Don’t forget risk benefits and medical aid contributions

Don’t forget risk benefits and medical aid contributions

Business, Human Resources

In a situation where employers have been forced to implement changes to their salary structures to manage their cash flow it is important that they consider whether they are still going to contribute to risk benefits and make medical aid contributions (employer or employee).

Consider these scenarios:

  • John Smith Ltd has applied for TERS scheme benefits as they cannot afford to pay employees. When they receive the benefits from UIF they pay them directly to employees. Usually the company contributes 5% of remuneration to a provident fund which includes a contribution for disability and death. In addition, they usually contribute to the employee’s medical aid scheme as a deduction from the employee’s salary. During April they don’t make either the risk contributions or the medical aid contribution. One of their employees gets ill which leads to serious complications. Their medical aid refuses to cover them because their premium wasn’t paid and their insurance company won’t pay out their disability claim for the same reason. They sue John Smith Ltd.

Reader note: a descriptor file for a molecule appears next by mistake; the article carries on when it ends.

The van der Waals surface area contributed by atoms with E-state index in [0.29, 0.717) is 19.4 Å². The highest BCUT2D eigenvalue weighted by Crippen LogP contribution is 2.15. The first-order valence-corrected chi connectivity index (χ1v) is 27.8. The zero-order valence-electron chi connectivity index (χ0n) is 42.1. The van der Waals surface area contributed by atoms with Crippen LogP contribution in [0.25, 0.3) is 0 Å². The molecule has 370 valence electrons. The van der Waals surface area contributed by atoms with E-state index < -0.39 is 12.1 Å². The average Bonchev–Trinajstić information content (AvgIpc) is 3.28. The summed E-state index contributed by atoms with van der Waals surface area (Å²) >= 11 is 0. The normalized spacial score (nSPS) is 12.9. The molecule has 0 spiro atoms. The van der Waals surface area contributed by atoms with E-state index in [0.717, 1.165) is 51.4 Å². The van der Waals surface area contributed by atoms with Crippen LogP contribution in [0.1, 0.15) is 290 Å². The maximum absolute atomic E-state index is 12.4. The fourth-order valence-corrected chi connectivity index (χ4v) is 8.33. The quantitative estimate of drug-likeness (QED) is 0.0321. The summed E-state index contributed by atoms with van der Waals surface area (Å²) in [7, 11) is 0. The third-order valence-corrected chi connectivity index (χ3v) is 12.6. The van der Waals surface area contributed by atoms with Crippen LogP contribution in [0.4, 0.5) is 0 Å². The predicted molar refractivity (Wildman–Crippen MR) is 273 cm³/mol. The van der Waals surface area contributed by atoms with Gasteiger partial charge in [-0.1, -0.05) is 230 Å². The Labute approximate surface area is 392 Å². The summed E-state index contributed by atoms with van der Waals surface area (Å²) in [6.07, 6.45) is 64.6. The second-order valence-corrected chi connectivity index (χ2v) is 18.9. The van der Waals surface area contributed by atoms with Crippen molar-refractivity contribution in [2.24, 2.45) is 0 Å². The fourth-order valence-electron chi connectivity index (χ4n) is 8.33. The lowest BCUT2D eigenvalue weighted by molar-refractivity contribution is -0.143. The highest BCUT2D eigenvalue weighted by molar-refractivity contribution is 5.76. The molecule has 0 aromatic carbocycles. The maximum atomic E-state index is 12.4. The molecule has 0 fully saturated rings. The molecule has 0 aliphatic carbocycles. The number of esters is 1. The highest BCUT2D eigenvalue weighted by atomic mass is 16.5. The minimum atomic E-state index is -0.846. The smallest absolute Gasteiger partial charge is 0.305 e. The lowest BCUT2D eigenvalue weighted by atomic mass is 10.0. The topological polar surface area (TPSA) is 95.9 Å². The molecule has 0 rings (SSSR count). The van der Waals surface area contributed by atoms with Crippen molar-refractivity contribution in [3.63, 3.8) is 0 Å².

• Adventurous Ltd don’t have medical aid, but they do have a provident fund and are planning to top up pay to employees by a little bit in addition to TERS funding. To save money they do pay risk benefits but don’t contribute to the provident fund. They don’t communicate with employees nor the provident fund. The employee claims for disability and finds out their risk salary has been reduced because their salary was substantially meaning the insurer is only prepared to pay out a much lower amount. They sue Adventurous Ltd.

Please think through the consequences of decisions made in haste. Employers need to consider their contractual obligations to employees and their contractual obligations with third parties. Communication with all parties is also critical.